Your Actions are so Loud, I Can Barely Hear Your Words…And Eight Ways to Fix That
Parents: Do you want to raise moral kids?
Teachers: Do you care about what kind of people your students grow up to be?
Of course you do. Ask any parent if they want to raise moral kids or any teacher if they want the kids they work with to be awesome people, and the response will be almost 100%. We aspire to have children who are responsible, caring and trustworthy. Besides, who is going to say that they don’t want to raise children with good character? Or stated another way, who says “I’m cool with raising a selfish jerk who disregards others’ need.” (By the way, if you are, then you are on the wrong blog. Just saying.).
A recent study by the good folks at Harvard confirms that 96% of parents surveyed say that they want to raise ethical, caring children, citing the development of moral character as “very important, if not essential.” As parents and as teachers it is our intention to place honor over victory and ethics over achievement.
Kids: Is that the message that our actions send to you?
Probably not, suggests that same Harvard study.
80 percent of the kids surveyed believed that their parents “are more convened about achievement or happiness than caring for others.” By the same token, almost an identical percentage said their teachers place achievement ahead caring. Not surprising then that students were three times as likely to agree than disagree with the statement that “My parents are prouder if I get good grades in my class than if I’m a caring community member in class and school.”
The gap in the message between what parent and teachers think they are valuing and what the kids think these adults value is almost the exact opposite. It is a gigantic chasm.
The sad part is: the kids are right.
We give lip service to being a good person, but we celebrate being a high achieving person.
Awards are handed out for the highest grades, the most wins or the best works of art. Sure, there might be a couple of the “softer” awards, an acknowledgement for community service or something of the sorts, but those are given out almost as an afterthought.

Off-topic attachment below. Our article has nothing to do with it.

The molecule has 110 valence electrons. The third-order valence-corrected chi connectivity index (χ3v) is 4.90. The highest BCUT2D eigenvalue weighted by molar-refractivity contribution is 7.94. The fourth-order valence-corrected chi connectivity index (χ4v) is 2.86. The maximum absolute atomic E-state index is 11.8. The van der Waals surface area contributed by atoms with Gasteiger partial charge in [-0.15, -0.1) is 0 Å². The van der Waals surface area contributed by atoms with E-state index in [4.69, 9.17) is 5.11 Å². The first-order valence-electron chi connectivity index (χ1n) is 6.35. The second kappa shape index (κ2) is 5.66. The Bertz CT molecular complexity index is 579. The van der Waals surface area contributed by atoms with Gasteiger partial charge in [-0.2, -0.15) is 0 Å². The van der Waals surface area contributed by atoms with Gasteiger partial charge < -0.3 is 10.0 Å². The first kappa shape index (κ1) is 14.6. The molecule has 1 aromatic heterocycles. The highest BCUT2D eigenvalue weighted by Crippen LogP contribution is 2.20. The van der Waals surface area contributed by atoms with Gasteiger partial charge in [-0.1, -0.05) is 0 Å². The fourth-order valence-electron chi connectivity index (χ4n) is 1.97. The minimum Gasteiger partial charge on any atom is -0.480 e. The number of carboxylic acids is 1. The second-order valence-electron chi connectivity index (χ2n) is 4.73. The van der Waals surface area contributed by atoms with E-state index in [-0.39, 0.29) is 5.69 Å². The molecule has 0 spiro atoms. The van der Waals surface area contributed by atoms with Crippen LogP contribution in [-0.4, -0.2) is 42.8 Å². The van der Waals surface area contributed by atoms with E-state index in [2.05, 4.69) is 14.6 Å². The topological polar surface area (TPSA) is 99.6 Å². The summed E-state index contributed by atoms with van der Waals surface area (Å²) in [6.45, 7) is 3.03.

It would be worrisome enough that our kids and students thought us to be hypocrites, but this focus on achievement over being a good person has long term implications for our children’s development. You see, people who care about others can relate to their peers, possess greater empathy and are generally more well liked than those who do not possess such traits. Inadvertently, our achievement valued culture is raising kids who are less connected to others and therefore less likely to be happy.
So what is a parent or teacher to do?
Model caring and compassion. Walk your talk. Be kind to your neighbors. Watch how you speak about others in from of your kids. Let them see you being empathetic. They will follow.
Emphasize kindness and empathy over achievement and awards. It’s fun to win and it’s lovely to receive recognition, but not at the cost of become a nasty, vicious person. Remember: the problem with the rat race is, even if you win, you’re still a rat.
Get your children involved in community service. One of the best ways to get outside you own concerns is to go and help someone with their problems, expecting nothing in return.
Hold high standards when it comes to how teachers, store clerks, coaches etc. are treated. Being athletic, artistic or brilliant is not enough. Being a good person, however is, Expect that your children’s default mode is kindness. Talk to them about what you value.
Check your own behavior. You say you value resilience, but you never let your child struggle. You say you value kindness, but you snap at store clerks and waiters. We are all at least a little guilty of this.
Teach that there is a difference between doing what you have a right to do and what is right to do. This is an important distinction that far too many adults struggle with in raising kids. For instance, your child has a right to invite whomever she wants to her birthday party. However, if her invitation list includes 90% of the class, she should be sensitive to hurt feelings and either pare down her list or include the entire class.
Make a big deal out of your children doing kind things for other people. We buy iPods for getting on the Principal’s List or take our kids to ice cream if they win a game. But do we reward them for taking care of a sick friend or being kind to young children?
Praise effort over achievement. While winning is fun and admission to a top college makes a parent swell with pride, rooting for kids based on them being good people or for trying hard in the face of defeat are good place to start.
As a parent and a teacher I find myself wandering into the celebration of quantifiable achievement. We can count a score or medals. Or we can measure GPAs, SATs and list college admissions. It’s harder to quantify the habits that create good people. How many times a child shares, listens or shows empathy is not easily counted. Newspapers seldom write articles on kids who are kind. It’s up to modeling good character and consistently reinforcing the habits that cultivate good people to ensure that not only we raise kids with character but also kids who have the best shot at being happy.
Turns out, the two go hand in hand.